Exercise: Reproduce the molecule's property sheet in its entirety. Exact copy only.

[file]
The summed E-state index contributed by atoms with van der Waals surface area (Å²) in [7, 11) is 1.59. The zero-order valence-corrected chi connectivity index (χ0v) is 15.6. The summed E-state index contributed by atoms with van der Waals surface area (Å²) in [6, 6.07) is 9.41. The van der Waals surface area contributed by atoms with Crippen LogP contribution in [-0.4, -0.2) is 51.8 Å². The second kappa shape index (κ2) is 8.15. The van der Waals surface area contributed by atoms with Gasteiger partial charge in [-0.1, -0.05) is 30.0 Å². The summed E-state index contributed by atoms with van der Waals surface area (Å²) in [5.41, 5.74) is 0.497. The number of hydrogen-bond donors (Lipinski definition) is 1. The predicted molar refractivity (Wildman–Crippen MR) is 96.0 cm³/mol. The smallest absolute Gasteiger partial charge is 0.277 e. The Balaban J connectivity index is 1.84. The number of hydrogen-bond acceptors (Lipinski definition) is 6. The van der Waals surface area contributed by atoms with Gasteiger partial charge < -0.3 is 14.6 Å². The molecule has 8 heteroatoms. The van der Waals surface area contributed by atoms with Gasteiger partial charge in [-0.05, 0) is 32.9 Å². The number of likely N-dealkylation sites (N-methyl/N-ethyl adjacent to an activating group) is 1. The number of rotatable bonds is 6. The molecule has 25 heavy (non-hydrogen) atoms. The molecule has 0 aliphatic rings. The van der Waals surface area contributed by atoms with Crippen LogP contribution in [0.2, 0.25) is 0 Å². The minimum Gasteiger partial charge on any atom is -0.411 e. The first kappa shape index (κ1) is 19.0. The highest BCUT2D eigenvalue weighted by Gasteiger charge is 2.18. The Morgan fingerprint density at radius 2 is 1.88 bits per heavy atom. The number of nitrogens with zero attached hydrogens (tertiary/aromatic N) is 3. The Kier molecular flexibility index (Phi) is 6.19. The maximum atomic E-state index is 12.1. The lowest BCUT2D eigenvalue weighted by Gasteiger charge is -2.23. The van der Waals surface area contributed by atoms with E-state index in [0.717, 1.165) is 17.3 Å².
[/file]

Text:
The summed E-state index contributed by atoms with van der Waals surface area (Å²) in [7, 11) is 1.59. The zero-order valence-corrected chi connectivity index (χ0v) is 15.6. The summed E-state index contributed by atoms with van der Waals surface area (Å²) in [6, 6.07) is 9.41. The van der Waals surface area contributed by atoms with Crippen LogP contribution in [-0.4, -0.2) is 51.8 Å². The second kappa shape index (κ2) is 8.15. The van der Waals surface area contributed by atoms with Gasteiger partial charge in [-0.1, -0.05) is 30.0 Å². The summed E-state index contributed by atoms with van der Waals surface area (Å²) in [5.41, 5.74) is 0.497. The number of hydrogen-bond donors (Lipinski definition) is 1. The predicted molar refractivity (Wildman–Crippen MR) is 96.0 cm³/mol. The smallest absolute Gasteiger partial charge is 0.277 e. The Balaban J connectivity index is 1.84. The number of hydrogen-bond acceptors (Lipinski definition) is 6. The van der Waals surface area contributed by atoms with Gasteiger partial charge < -0.3 is 14.6 Å². The molecule has 8 heteroatoms. The van der Waals surface area contributed by atoms with Gasteiger partial charge in [-0.05, 0) is 32.9 Å². The number of likely N-dealkylation sites (N-methyl/N-ethyl adjacent to an activating group) is 1. The number of rotatable bonds is 6. The molecule has 25 heavy (non-hydrogen) atoms. The molecule has 0 aliphatic rings. The van der Waals surface area contributed by atoms with Crippen LogP contribution in [0.2, 0.25) is 0 Å². The minimum Gasteiger partial charge on any atom is -0.411 e. The first kappa shape index (κ1) is 19.0. The highest BCUT2D eigenvalue weighted by Gasteiger charge is 2.18. The Morgan fingerprint density at radius 2 is 1.88 bits per heavy atom. The number of nitrogens with zero attached hydrogens (tertiary/aromatic N) is 3. The Kier molecular flexibility index (Phi) is 6.19. The maximum atomic E-state index is 12.1. The lowest BCUT2D eigenvalue weighted by Gasteiger charge is -2.23. The van der Waals surface area contributed by atoms with E-state index in [0.717, 1.165) is 17.3 Å².